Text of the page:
Excess Business Losses of Noncorporate Taxpayers
The limitation on excess business losses is extended one year and applies to tax years beginning after December 31, 2020, and before January 1, 2027.


Individual Tax Provisions

Recovery Rebates
The Act provides a $1,400 stimulus payment to individuals plus $1,400 for each eligible dependent. Like previous stimulus payments, this third round is subject to income limitations. The amount of the payment phases out ratably for single filers with adjusted gross income over $75,000 ($112,500 for heads of households and $150,000 for joint filers). The stimulus amount phases down to $0 for single filers with $80,000 of adjusted gross income ($120,000 for heads of households and $160,000 for joint filers). The Act uses 2019 AGI to determine eligibility unless the taxpayer has already filed a 2020 return.

Unlike the previous stimulus payments, the families should receive stimulus payments for eligible dependents over the age of 17.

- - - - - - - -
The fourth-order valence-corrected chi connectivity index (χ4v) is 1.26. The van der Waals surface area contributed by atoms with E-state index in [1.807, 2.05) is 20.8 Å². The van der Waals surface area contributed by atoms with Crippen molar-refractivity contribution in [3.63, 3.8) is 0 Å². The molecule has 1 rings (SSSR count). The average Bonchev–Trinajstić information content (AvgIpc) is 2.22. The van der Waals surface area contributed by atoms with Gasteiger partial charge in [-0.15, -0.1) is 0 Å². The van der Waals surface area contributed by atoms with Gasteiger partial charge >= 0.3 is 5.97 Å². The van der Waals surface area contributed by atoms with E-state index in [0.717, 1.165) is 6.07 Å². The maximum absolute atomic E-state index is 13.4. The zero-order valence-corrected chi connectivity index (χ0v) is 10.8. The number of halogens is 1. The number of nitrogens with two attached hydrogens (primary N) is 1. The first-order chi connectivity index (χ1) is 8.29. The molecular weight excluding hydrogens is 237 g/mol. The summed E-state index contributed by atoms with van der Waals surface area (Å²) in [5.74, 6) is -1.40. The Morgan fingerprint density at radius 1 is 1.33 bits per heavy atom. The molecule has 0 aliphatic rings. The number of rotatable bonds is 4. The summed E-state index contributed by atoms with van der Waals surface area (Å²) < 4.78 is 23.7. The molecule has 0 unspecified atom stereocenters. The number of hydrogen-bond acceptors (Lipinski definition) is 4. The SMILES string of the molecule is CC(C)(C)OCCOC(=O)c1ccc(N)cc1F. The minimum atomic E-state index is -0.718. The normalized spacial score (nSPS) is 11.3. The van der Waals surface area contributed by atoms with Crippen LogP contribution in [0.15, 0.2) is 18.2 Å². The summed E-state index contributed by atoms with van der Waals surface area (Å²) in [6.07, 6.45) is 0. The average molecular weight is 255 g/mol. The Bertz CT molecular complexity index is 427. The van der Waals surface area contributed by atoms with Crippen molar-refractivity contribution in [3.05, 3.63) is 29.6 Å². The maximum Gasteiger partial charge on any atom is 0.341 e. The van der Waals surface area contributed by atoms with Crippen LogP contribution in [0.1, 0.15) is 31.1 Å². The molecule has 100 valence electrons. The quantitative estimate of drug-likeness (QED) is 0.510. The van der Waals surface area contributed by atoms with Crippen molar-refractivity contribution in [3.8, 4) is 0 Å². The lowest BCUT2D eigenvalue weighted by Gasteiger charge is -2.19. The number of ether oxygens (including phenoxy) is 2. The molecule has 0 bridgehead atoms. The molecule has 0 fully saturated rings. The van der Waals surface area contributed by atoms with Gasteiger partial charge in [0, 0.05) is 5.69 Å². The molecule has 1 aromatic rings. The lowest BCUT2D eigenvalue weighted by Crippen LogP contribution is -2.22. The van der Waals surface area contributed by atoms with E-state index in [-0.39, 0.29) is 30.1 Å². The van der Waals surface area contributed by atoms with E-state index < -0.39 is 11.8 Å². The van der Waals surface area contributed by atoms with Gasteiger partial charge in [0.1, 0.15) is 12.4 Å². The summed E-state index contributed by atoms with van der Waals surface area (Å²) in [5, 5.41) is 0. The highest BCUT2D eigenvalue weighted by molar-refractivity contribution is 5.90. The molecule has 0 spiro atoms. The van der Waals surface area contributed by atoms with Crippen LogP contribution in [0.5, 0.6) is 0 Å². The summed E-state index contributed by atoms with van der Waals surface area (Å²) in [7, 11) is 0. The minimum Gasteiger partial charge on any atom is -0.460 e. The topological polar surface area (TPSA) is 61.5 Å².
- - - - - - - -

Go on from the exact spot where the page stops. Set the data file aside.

You can check the status of your payment using the IRS’s Get My Payment Tool on the IRS’s website.

Unemployment benefits
The Act makes the first $10,200 in unemployment benefits tax-free in 2020 for taxpayers making less than $150,000 per year.

Child Tax Credit – 2021 Only
The Act includes a significant overhaul of the child tax credit, but only for the 2021 tax year.

The Act increases the amount of the credit to $3,000 per child ($3,600 for children under 6) and makes 17-year-olds qualifying children. The increased credit amount phases out for taxpayers with incomes over $150,000 for married taxpayers filing jointly, $112,500 for heads of household, and $75,000 for others, reducing the expanded portion of the credit by $50 for each $1,000 of income over those limits.

The IRS is directed to estimate taxpayers’ child tax credit amounts and pay monthly in advance one-twelfth of the annual estimated amount. Payments will run from July through December 2021.

Taxpayers will have to reconcile the advance payment amount with the actual credit amount on next year’s return and increase taxable income by the excess of the advance payment amount over the actual credit allowed.

Dependent Care Assistance – 2021 Only
The Act makes various changes to the child and dependent care credit, effective for 2021 only, including making it refundable. The credit will be worth 50% of eligible expenses, up to a limit based on income, making the credit worth up to $4,000 for one qualifying individual and up to $8,000 for two or more. Credit reduction will start at household income levels over $125,000. For households with income over $400,000, the credit can be reduced below 20%.